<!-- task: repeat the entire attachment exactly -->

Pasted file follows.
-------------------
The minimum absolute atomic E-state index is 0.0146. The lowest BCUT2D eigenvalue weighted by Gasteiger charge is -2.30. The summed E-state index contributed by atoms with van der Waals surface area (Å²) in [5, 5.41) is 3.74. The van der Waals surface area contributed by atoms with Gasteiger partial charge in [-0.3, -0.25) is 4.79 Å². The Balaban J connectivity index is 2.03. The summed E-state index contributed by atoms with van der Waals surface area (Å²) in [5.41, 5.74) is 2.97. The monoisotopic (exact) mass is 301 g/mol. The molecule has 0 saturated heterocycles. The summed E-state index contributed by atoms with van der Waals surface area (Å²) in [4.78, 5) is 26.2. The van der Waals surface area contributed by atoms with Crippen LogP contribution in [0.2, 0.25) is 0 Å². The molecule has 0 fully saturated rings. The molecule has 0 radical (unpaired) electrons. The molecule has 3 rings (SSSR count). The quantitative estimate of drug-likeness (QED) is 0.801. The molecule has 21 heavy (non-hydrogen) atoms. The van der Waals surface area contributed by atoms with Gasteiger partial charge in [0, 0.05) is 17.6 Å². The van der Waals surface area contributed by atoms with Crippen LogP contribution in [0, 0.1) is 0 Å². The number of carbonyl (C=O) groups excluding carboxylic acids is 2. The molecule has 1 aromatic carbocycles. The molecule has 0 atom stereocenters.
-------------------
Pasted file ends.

The minimum absolute atomic E-state index is 0.0146. The lowest BCUT2D eigenvalue weighted by Gasteiger charge is -2.30. The summed E-state index contributed by atoms with van der Waals surface area (Å²) in [5, 5.41) is 3.74. The van der Waals surface area contributed by atoms with Gasteiger partial charge in [-0.3, -0.25) is 4.79 Å². The Balaban J connectivity index is 2.03. The summed E-state index contributed by atoms with van der Waals surface area (Å²) in [5.41, 5.74) is 2.97. The monoisotopic (exact) mass is 301 g/mol. The molecule has 0 saturated heterocycles. The summed E-state index contributed by atoms with van der Waals surface area (Å²) in [4.78, 5) is 26.2. The van der Waals surface area contributed by atoms with Crippen LogP contribution in [0.2, 0.25) is 0 Å². The molecule has 0 fully saturated rings. The molecule has 0 radical (unpaired) electrons. The molecule has 3 rings (SSSR count). The quantitative estimate of drug-likeness (QED) is 0.801. The molecule has 21 heavy (non-hydrogen) atoms. The van der Waals surface area contributed by atoms with Gasteiger partial charge in [0, 0.05) is 17.6 Å². The van der Waals surface area contributed by atoms with Crippen LogP contribution in [0, 0.1) is 0 Å². The number of carbonyl (C=O) groups excluding carboxylic acids is 2. The molecule has 1 aromatic carbocycles. The molecule has 0 atom stereocenters.